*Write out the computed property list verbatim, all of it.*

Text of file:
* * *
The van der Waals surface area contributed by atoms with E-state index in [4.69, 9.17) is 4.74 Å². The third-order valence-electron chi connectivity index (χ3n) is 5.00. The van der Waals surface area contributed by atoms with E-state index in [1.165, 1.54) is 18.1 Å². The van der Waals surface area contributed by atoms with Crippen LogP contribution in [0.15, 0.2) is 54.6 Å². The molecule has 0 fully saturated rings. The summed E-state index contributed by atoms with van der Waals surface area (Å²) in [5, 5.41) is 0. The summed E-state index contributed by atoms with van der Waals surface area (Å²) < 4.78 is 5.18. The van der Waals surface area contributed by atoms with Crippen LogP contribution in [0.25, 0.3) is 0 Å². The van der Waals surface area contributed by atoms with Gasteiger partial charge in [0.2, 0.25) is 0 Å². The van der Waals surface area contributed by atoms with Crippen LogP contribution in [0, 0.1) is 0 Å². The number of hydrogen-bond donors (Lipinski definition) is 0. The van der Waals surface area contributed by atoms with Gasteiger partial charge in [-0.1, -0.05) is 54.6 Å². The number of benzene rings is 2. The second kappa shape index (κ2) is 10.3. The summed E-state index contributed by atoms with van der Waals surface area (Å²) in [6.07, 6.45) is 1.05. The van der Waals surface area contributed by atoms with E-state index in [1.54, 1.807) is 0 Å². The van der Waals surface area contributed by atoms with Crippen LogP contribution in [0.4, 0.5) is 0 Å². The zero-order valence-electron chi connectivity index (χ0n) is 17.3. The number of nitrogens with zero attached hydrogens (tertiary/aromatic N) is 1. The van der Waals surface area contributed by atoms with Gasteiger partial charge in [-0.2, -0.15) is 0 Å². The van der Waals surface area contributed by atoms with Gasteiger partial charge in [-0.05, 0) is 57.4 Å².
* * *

The van der Waals surface area contributed by atoms with E-state index in [4.69, 9.17) is 4.74 Å². The third-order valence-electron chi connectivity index (χ3n) is 5.00. The van der Waals surface area contributed by atoms with E-state index in [1.165, 1.54) is 18.1 Å². The van der Waals surface area contributed by atoms with Crippen LogP contribution in [0.15, 0.2) is 54.6 Å². The molecule has 0 fully saturated rings. The summed E-state index contributed by atoms with van der Waals surface area (Å²) in [5, 5.41) is 0. The summed E-state index contributed by atoms with van der Waals surface area (Å²) < 4.78 is 5.18. The van der Waals surface area contributed by atoms with Crippen LogP contribution in [0.25, 0.3) is 0 Å². The van der Waals surface area contributed by atoms with Gasteiger partial charge in [0.2, 0.25) is 0 Å². The van der Waals surface area contributed by atoms with Crippen LogP contribution in [0, 0.1) is 0 Å². The number of hydrogen-bond donors (Lipinski definition) is 0. The van der Waals surface area contributed by atoms with Gasteiger partial charge in [-0.1, -0.05) is 54.6 Å². The number of benzene rings is 2. The second kappa shape index (κ2) is 10.3. The summed E-state index contributed by atoms with van der Waals surface area (Å²) in [6.07, 6.45) is 1.05. The van der Waals surface area contributed by atoms with E-state index in [1.54, 1.807) is 0 Å². The van der Waals surface area contributed by atoms with Crippen LogP contribution in [0.4, 0.5) is 0 Å². The zero-order valence-electron chi connectivity index (χ0n) is 17.3. The number of nitrogens with zero attached hydrogens (tertiary/aromatic N) is 1. The van der Waals surface area contributed by atoms with Gasteiger partial charge in [-0.2, -0.15) is 0 Å². The van der Waals surface area contributed by atoms with Gasteiger partial charge in [-0.05, 0) is 57.4 Å².